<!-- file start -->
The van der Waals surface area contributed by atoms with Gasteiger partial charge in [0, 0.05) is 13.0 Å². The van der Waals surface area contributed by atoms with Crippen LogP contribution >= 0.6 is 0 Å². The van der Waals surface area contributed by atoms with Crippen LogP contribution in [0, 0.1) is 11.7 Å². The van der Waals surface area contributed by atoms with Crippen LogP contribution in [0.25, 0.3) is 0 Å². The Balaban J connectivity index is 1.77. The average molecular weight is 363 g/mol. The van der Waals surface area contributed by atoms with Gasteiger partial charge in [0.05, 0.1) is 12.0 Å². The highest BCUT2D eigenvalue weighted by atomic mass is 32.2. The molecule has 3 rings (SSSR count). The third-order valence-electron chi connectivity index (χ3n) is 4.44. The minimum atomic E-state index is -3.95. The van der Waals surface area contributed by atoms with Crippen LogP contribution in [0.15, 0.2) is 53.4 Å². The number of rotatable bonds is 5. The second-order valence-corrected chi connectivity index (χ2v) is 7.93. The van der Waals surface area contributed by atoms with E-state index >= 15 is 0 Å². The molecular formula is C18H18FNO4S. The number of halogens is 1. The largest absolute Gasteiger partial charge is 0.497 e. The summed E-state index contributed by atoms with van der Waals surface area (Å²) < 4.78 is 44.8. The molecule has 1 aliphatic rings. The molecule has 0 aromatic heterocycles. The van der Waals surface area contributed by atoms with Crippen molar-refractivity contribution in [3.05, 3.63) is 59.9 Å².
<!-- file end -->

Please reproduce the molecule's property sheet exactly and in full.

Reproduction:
The van der Waals surface area contributed by atoms with Gasteiger partial charge in [0, 0.05) is 13.0 Å². The van der Waals surface area contributed by atoms with Crippen LogP contribution >= 0.6 is 0 Å². The van der Waals surface area contributed by atoms with Crippen LogP contribution in [0, 0.1) is 11.7 Å². The van der Waals surface area contributed by atoms with Crippen LogP contribution in [0.25, 0.3) is 0 Å². The Balaban J connectivity index is 1.77. The average molecular weight is 363 g/mol. The van der Waals surface area contributed by atoms with Gasteiger partial charge in [0.05, 0.1) is 12.0 Å². The highest BCUT2D eigenvalue weighted by atomic mass is 32.2. The molecule has 3 rings (SSSR count). The third-order valence-electron chi connectivity index (χ3n) is 4.44. The minimum atomic E-state index is -3.95. The van der Waals surface area contributed by atoms with Crippen LogP contribution in [0.15, 0.2) is 53.4 Å². The number of rotatable bonds is 5. The second-order valence-corrected chi connectivity index (χ2v) is 7.93. The van der Waals surface area contributed by atoms with E-state index >= 15 is 0 Å². The molecular formula is C18H18FNO4S. The number of halogens is 1. The largest absolute Gasteiger partial charge is 0.497 e. The summed E-state index contributed by atoms with van der Waals surface area (Å²) < 4.78 is 44.8. The molecule has 1 aliphatic rings. The molecule has 0 aromatic heterocycles. The van der Waals surface area contributed by atoms with Crippen molar-refractivity contribution in [3.05, 3.63) is 59.9 Å².